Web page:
It's no doubt that Samsung presents stiff competition in hardware, but it comes down to this: You're either an iOS or Droid person. Period. And Apple still sells.

Great article Rene, I'm a sucker for design and high quality products and the iPhone and HTC One have that nailed. I'd love to own both but I can't quite get passed having a phone with ever diminishing battery life that cannot be replaced. I put a case on my S3 to hide it's shame, so all I actually see of it is the important bit; the screen. The phone I really want doesn't yet exist.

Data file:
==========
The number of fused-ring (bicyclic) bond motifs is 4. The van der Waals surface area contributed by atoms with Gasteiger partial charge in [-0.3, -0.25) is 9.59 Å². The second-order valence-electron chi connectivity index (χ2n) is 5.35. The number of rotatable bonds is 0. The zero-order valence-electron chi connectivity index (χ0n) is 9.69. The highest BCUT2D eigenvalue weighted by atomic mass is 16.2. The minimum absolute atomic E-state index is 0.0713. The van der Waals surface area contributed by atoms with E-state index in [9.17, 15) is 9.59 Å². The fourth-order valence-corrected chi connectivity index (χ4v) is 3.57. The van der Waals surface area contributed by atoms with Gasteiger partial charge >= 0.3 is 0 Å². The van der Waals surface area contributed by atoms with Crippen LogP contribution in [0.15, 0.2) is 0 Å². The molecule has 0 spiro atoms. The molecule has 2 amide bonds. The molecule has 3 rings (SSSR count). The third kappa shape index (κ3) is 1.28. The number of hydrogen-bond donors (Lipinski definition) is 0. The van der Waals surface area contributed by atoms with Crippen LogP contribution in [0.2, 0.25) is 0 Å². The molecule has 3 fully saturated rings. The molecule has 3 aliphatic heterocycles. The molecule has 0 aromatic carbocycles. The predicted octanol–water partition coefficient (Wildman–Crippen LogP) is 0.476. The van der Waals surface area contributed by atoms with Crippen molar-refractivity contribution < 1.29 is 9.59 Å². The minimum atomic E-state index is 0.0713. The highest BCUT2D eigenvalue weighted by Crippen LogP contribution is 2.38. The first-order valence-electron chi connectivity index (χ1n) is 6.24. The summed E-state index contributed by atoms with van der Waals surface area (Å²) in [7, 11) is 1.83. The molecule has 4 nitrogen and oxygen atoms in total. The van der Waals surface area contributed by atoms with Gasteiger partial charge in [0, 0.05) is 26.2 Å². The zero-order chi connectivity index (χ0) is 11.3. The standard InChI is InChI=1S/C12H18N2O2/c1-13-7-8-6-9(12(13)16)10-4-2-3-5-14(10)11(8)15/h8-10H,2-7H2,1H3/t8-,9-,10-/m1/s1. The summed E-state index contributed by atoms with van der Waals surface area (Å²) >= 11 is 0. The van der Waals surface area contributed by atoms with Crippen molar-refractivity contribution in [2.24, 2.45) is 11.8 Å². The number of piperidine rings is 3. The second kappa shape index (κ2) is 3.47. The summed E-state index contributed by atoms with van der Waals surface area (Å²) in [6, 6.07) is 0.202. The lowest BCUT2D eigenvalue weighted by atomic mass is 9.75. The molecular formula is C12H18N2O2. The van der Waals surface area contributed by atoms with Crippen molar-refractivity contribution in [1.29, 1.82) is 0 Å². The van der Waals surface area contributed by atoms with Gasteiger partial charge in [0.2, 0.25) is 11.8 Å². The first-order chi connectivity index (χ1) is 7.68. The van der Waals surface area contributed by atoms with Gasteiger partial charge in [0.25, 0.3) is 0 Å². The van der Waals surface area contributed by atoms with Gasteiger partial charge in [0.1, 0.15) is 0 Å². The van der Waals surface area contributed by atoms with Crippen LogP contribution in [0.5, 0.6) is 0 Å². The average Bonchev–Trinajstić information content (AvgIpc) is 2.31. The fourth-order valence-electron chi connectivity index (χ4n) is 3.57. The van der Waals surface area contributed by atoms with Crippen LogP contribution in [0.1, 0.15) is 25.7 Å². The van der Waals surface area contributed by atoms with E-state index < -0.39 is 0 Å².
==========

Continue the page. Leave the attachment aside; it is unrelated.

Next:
Rene, regarding your complaint about the shell of the Samsung Galaxy. When you walk around the malls, the city, anywhere in general, look around for people like myself who own an iPhone. 9 times out of 10 that person's iphone will have some sort of "plastic case" around it. You might not but majority do. It's funny that you have this great looking phone only to be covered in a cheap feeling plastic case that you so much hate. So for to complain about that is total nonsense. Fact is majority of people who own iPhones put a plastic case around it to protect it. I would rather have the extra bells & whistles if that meant I had to give up that "solid feel". I'm not a iPhone hater I currently own an iPhone but Samsung definitely raised the bar. This should be a kick in the a$$ for Apple to come up with something better. It's funny every time another company comes out with better tech in their phones die hard Apple fans seems to always find the negative in their products. The iPhone is far from perfect. I want Apple to make an iPhone with those kind of specs/ size screen.